Diabetes in children can manifest itself in two different types-Juvenile on-set, which is sometimes referred to as “Type 1 diabetes” and Type 2 or “adult onset diabetes.” Many of the same things can cause both Type 1 and Type 2 diabetes, such as heredity and environmental factors. These will be discussed in more depth later in the article.
Type 1 diabetes occurs most commonly in children, thus the distinction of “juvenile on-set diabetes” to describe this disorder. Type 1 diabetes is considered to be an autoimmune disease, which is usually progressive.
Heredity can play a role in Type 1 diabetes, although it is not the sole cause. Children who have a family history of diabetes are at an increased risk for developing both Type 1 and Type 2 diabetes, but this does not mean that they will. According to the University of Maryland Medical Center, children who have a “first-degree” relative-that is, a mother or father still have only a 10% chance of contracting Type 1 diabetes.
It has been speculated, and some research has shown, that viral infections may cause a child who may already prone to Type 1 diabetes to contract the disease. Some of the viral infections that may be responsible for this condition appearing can include mumps and Coxsackie virus.
In addition, pregnant women who are exposed to and contract rubella during the first trimester of pregnancy can give birth to children with a condition known as “congenital rubella”. This can cause a number of birth defects and medical problems such as heart problems, deafness, vision impairment, and, in some children, Type 1 diabetes.
Type 2 diabetes in children can be caused by other factors besides heredity. These include environmental factors, as mentioned earlier. Environmental factors can include exposure to certain chemicals or circumstances which can lead to childhood obesity. These can include a sedentary lifestyle, whether by choice or because it is difficult for a child to get enough physical exercise and poor eating habits, just to name a couple.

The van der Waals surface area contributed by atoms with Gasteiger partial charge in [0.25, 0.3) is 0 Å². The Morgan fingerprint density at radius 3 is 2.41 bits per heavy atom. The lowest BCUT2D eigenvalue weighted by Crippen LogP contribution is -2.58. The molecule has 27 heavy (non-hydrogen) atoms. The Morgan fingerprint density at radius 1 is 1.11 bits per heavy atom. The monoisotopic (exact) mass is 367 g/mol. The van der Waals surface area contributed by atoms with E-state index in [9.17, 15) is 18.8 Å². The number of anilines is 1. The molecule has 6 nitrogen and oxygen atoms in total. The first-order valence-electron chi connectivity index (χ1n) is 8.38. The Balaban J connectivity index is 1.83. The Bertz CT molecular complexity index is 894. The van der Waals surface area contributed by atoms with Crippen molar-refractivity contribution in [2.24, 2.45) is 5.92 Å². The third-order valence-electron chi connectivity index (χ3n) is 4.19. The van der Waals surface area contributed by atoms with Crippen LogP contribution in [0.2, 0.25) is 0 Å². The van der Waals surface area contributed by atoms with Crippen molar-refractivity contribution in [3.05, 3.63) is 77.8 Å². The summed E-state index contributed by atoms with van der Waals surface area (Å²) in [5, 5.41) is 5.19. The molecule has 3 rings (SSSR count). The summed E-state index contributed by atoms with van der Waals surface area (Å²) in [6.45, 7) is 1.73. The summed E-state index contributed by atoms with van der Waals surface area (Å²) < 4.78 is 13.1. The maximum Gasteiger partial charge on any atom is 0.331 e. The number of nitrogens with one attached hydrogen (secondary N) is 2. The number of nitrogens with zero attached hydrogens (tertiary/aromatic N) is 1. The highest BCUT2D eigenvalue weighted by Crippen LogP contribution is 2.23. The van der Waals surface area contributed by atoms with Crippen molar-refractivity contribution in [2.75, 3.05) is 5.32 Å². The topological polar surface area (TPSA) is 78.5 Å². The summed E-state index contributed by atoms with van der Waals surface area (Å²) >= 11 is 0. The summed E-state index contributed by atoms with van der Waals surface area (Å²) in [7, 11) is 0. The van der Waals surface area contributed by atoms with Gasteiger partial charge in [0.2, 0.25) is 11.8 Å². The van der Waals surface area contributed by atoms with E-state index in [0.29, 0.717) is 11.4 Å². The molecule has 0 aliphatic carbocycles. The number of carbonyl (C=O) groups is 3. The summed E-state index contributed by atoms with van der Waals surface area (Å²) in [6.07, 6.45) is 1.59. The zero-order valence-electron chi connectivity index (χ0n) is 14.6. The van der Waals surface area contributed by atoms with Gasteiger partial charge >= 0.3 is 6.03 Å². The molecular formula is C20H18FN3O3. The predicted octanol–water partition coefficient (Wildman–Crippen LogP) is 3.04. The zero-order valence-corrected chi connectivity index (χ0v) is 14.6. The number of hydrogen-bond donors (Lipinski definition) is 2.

The increase of Type 2 diabetes in children, which again is a condition that is (or, as the case is now, once was) more commonly seen in adults, is becoming a growing concern among many in the healthcare field, especially when it is caused by childhood obesity. For this reason, continuing education and the dissemination of information concerning childhood obesity and Type 2 diabetes is becoming more prevalent.
The most significant difference in Type 1 and Type 2 diabetes is that Type 2 diabetes can be greatly diminished or in some cases even eliminated by a careful monitoring of a child’s weight and diet. Taking steps to prevent or treat childhood obesity as well as ensuring that children get enough physical exercise are both ways to control Type 2 diabetes.
Children with Type 1 diabetes must also watch their weight and diet; however, the fact that this condition can be caused by other things may mean that a child will need to take insulin, either orally, by injection, or through pump administration for the majority of, if not all of his life. However, children and parents can be taught how to manage Type 1 diabetes so that a normal life can be led by those who suffer from this disease.